En EspaŅol

Q. Who is Mr. Smarty Plants?

A: There are those who suspect Wildflower Center volunteers are the culpable and capable culprits. Yet, others think staff members play some, albeit small, role. You can torture us with your plant questions, but we will never reveal the Green Guru's secret identity.

Help us grow by giving to the Plant Database Fund or by becoming a member

Did you know you can access the Native Plant Information Network with your web-enabled smartphone?


Ask Mr. Smarty Plants

Ask Mr. Smarty Plants is a free service provided by the staff and volunteers at the Lady Bird Johnson Wildflower Center.

Search Smarty Plants
See a list of all Smarty Plants questions
Can't find the answer in our existing FAQs, submit a question to Mr. Smarty Plants.
Need help with plant identification, visit the plant identification page.
rate this answer
1 rating

Thursday - October 09, 2008

From: Mattapoisett, MA
Region: Northeast
Topic: Propagation
Title: Propagating mimosa from seed
Answered by: Nan Hampton


I have a seed pod from a Mimosa tree. What is the best way to start this beautiful tree from seed. Thank you!


There are mimosa plants (Genus Mimosa) that are native to North America, but I suspect you are referring to the non-native, invasive mimosa, also called silk tree (Albizia julibrissin).  Our expertise is in the sustainable use and conservation of native wildflowers, plants and landscapes.  Because the mimosa is invasive we would urge you not to propagate its seed.  We would encourage you to consider a substitue for it—for example, Cercis canadensis (eastern redbud), Cornus alternifolia (alternateleaf dogwood), Cornus florida (flowering dogwood), Cornus sericea (redosier dogwood), Kalmia latifolia (mountain laurel), Rhododendron calendulaceum (flame azalea), Rhus copallinum (winged sumac) or Sorbus americana (American mountain ash).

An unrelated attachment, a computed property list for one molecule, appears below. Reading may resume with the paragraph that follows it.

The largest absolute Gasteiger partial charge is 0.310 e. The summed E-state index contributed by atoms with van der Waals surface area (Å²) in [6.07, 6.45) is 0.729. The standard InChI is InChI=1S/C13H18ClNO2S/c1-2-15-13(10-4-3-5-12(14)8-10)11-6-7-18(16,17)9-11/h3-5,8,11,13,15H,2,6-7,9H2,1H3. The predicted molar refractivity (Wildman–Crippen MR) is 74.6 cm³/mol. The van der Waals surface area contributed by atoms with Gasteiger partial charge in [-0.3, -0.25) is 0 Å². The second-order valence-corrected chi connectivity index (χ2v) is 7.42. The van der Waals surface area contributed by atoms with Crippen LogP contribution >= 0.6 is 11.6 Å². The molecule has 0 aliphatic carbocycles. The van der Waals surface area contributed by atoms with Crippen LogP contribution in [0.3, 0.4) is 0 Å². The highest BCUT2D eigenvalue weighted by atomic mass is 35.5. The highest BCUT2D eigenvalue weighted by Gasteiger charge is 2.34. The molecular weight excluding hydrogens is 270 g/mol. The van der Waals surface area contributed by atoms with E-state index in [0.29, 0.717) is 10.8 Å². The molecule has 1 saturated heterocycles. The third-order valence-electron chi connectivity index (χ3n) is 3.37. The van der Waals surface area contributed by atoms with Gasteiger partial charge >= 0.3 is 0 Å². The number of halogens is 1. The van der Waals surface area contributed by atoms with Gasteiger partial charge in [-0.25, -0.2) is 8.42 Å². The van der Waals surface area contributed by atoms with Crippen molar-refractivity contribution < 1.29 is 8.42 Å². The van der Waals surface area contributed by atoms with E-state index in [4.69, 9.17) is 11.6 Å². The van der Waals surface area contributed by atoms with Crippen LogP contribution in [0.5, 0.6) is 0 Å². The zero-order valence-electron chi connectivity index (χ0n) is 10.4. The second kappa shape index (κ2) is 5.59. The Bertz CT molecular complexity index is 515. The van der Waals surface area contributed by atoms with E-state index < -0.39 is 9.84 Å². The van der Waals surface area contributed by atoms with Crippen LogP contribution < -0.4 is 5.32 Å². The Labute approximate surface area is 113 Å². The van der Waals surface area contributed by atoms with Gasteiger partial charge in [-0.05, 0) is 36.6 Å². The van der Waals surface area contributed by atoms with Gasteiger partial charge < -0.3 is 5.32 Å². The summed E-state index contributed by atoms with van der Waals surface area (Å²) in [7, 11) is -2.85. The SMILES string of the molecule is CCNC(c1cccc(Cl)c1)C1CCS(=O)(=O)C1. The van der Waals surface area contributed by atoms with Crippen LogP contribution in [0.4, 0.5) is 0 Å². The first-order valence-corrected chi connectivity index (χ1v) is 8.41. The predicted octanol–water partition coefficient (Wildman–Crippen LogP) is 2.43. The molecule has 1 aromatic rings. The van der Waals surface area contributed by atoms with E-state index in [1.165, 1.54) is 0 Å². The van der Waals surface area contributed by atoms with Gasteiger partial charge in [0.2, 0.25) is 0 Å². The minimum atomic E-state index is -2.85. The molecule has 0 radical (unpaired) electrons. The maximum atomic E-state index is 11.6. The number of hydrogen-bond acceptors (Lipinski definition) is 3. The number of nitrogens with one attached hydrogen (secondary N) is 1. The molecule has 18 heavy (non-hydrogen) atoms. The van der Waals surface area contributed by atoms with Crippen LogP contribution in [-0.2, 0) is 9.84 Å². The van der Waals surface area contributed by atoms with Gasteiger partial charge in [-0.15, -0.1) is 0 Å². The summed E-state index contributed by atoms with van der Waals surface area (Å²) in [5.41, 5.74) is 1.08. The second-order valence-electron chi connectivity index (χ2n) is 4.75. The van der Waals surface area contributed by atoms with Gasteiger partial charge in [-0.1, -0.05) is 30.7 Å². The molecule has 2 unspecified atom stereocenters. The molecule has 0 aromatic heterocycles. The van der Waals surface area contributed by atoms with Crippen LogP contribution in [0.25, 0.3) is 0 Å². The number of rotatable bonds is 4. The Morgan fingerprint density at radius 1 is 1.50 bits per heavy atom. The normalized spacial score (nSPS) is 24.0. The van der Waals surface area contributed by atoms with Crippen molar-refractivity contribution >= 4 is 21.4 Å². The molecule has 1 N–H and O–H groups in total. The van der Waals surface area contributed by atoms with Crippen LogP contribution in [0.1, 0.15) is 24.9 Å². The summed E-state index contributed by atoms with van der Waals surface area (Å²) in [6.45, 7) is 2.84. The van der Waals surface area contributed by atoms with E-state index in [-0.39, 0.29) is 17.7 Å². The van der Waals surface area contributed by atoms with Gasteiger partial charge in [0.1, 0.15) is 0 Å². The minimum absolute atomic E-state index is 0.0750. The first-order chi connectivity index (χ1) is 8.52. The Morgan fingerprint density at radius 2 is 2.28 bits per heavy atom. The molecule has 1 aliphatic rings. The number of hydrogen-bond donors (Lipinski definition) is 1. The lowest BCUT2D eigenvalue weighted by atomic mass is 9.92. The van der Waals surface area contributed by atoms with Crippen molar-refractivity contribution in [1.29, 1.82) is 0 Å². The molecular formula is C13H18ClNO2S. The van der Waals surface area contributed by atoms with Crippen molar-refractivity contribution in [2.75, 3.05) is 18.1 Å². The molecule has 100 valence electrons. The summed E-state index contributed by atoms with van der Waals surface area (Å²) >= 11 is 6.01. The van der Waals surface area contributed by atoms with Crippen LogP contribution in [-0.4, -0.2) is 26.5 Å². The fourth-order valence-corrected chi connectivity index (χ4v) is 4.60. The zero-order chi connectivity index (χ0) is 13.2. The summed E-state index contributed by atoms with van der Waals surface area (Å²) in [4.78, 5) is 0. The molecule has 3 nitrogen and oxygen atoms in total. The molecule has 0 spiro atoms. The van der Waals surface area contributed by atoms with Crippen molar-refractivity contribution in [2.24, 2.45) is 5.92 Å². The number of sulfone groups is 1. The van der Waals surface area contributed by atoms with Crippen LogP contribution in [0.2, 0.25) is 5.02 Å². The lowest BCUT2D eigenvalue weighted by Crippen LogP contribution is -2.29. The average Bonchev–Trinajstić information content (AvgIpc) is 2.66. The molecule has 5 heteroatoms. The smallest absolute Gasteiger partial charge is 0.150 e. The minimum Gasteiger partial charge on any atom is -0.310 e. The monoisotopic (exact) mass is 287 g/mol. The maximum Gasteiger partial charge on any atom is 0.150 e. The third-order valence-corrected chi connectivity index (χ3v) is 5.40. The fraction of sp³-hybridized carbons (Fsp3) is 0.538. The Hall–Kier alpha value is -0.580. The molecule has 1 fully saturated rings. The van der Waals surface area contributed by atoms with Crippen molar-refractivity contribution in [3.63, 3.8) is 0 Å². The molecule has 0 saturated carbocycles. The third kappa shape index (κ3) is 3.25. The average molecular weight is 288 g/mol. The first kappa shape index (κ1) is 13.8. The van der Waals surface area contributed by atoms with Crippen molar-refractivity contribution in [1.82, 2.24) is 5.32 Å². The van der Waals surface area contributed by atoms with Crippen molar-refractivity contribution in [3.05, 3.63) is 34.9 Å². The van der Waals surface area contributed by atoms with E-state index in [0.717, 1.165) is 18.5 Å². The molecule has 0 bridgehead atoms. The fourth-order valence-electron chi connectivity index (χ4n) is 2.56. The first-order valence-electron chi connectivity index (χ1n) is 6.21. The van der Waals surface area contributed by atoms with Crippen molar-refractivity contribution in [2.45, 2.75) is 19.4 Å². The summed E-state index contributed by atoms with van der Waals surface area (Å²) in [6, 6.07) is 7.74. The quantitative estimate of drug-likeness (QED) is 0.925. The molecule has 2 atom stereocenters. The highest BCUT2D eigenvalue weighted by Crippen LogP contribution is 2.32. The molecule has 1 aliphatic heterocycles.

Cercis canadensis

Cornus alternifolia

Cornus florida

Cornus sericea

Kalmia latifolia

Rhododendron calendulaceum

Rhus copallinum

Sorbus americana





More Propagation Questions

Propagating plant cuttings in cut potato from Columbia MO
June 26, 2012 - Hello. I belong to a garden group and one of the members posted a "tip" she found in an early 2000 garden magazine. I wanted to see if there was any truth to the tip? Basically the tip was to use...
view the full question and answer

Transplanting wildflowers slated for destruction in Buda, TX.
June 16, 2015 - TXDOT has recently informed our church that they will be taking a sizeable amount of natural area fronting a ranch road for lane expansion. We are devastated to lose an are we have planted and nurtur...
view the full question and answer

Will my Lisianthus survive the winter in Minnesota for another growing season?
March 09, 2009 - Do you know if Lisianthus plants planted one year, will come back the next year? We bought 6 gorgeous healthy plants last summer from a MN grower. We enjoyed them all last Summer and are wondering if ...
view the full question and answer

Pollinator to Arkansas yucca from Arlington TX
May 15, 2012 - Thank you Barbara for your answer. However, my Arkansas yuccas bloom every year, but do not set seed. I am asking for the name of the moth that pollinates them, or other native plants that serve as ...
view the full question and answer

Need tips for planting wildflower seeds in pots in Edinburg, TX.
July 22, 2012 - Can you give me some tips for starting wildflower seeds in pots or trays, rather than outdoors? Is this even possible? Most instructions I have found are for seeding large areas. I want to get some p...
view the full question and answer

Smarty Plants's Facebook profile Support the Wildflower Center by Donating Online or Becoming a Member today.

Mr. Smarty Plants wants you to be his Facebook friend. Click the Facebook icon to add yourself to Mr. Smarty Plants list of friends.
© 2015 Lady Bird Johnson Wildflower Center